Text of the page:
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Blue And Orange Morality / Webcomics

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  • In The Adventures of Dr. McNinja, the residents of the Radical Lands base their morality on how cool something is. Ron Wizard's response to being summoned to a boring world is You Monster! Conversely, they have no qualms about harming or even killing innocent but boring people, and do so all the time in the name of Rule of Cool.
  • Pretty much everyone the protagonist has encountered in Awful Hospital, and most of the comments section, as well.
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  • In Champions of Faraus, some of the deities qualify. The goddess Sharlise for example, is genuinely bothered by the fact that Skye and Karla aren't going to get a good nights sleep in the forest with them taking turns being on watch for danger, so she makes both of them sleep-against their wishes- with sleeping powder. She stays with them all night, but sometime after they wake up, she throws a knife at Skye to test her reflexes.
  • Sam Starfall of Freefall seems to fall into this. He explains that, coming from a race of scavengers, morality on his homeworld is incompatible with that of human society — stealing, for example, is seen as an act of bravery necessary to help your family survive, especially if done from a stronger scavenger or a predator. But at the same time, he revels in breaking the law just for the thrill of it, so he may just be using the scavenger morality thing as an excuse.
    • He also takes this view of the humans. Florence and most of the robots are considered "property" because they're created by humans—AIs, even if one of them is made of meat. But on Sam's homeworld, the ownership of a sentient being would be considered unthinkable.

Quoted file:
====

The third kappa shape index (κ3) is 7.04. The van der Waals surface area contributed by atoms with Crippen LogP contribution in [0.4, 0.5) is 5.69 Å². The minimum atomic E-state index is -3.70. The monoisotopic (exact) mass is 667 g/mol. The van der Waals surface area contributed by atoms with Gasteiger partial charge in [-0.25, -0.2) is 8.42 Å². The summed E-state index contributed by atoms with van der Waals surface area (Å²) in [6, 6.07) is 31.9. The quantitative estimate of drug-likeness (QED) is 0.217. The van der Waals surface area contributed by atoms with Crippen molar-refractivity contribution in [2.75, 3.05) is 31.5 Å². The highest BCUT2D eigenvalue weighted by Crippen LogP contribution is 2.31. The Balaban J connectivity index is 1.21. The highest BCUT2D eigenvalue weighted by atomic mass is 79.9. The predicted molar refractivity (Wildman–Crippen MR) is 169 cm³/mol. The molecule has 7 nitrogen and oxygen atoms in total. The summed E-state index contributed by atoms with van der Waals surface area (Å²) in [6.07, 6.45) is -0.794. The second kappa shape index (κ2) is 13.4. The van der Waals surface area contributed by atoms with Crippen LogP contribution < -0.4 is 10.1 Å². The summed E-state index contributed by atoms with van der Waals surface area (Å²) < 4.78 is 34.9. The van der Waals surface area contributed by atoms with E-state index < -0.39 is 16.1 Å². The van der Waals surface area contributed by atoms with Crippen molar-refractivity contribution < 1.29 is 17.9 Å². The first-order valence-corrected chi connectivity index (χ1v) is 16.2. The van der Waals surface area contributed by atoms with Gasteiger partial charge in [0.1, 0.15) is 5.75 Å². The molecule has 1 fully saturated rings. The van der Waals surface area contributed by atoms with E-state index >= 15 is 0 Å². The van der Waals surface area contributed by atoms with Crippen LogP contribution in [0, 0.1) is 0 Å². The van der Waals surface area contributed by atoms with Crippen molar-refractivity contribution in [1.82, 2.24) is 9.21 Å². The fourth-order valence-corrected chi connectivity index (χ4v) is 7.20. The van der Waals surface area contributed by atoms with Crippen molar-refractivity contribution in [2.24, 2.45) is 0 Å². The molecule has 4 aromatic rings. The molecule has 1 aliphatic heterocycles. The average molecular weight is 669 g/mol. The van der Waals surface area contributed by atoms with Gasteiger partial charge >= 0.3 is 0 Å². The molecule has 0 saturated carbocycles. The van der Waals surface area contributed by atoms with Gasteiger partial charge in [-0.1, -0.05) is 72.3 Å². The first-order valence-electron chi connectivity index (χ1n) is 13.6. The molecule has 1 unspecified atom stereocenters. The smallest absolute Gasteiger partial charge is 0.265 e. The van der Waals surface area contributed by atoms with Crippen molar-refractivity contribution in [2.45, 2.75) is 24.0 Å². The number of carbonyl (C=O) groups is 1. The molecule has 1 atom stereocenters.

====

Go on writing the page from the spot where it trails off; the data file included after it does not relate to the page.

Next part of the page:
• The family life of Sam's people counts as well. They die after mating, so the only ones who live to adulthood are those that are sterile. When new nests of infants are born, adults come around and adopt them, like picking up a free kitten. Only a few are related to the people who raised them.
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    • Sam eventually delves into the myths of his people, explaining a good bit about why his species (the sqids) think the way they do. According to their myth, their deities gave them nothing, so they had to steal everything from them. Even now, the first theft a sqid does is stealing their own life from the Goddess of Life, who won't stop trying to get it back until the sqid dies, and she gets back her property.
    • The main protagonist, Florence Ambrose, is a genetically-modified anthropomorphic wolf, so her social interactions tend to be based on pack mentality and behavior, as well as trying to satisfy leftover instincts while fitting in to human society.
  • In The Order of the Stick, we see Nale Comically Missing the Point of his Succubus companion's displeasure, though he recovers quickly. Likewise, it never seems to occur to her that Nale might not like hearing about how she had sex with other people four times in a mere three hours — she actually thinks that he is surprised by how few people it was, justifying it by saying that she "had errands to run, too."
    • There's also Elan's attempt to make a decision based on the principles of pure Law and Chaos:
    Modron: 100101010100010101101011!note 
    Slaad: Turquoise bicycle shoe fins actualize radishes greenly!
    • It's starting to look like it's genetic, given that their father, Tarquin, has a morality entirely built around what sounds good from a narrative perspective and, as such, considers killing to be a perfectly reasonable method of removing obstacles, but he thinks it's unforgivable that his Good-aligned son Elan is the Bumbling Sidekick instead of The Leader. This goes to the extent that he's styled himself as an Arch Nemesis Dad for the sole reason that it makes the story of him and his sons more dramatic. He also has no problem that Elan might wind up killing him. In fact, he thinks this is far better than Nale just being Elan's Evil Twin since it means Elan and Tarquin will get to have an epic final showdown between father and son, and that kinda stuff is gold!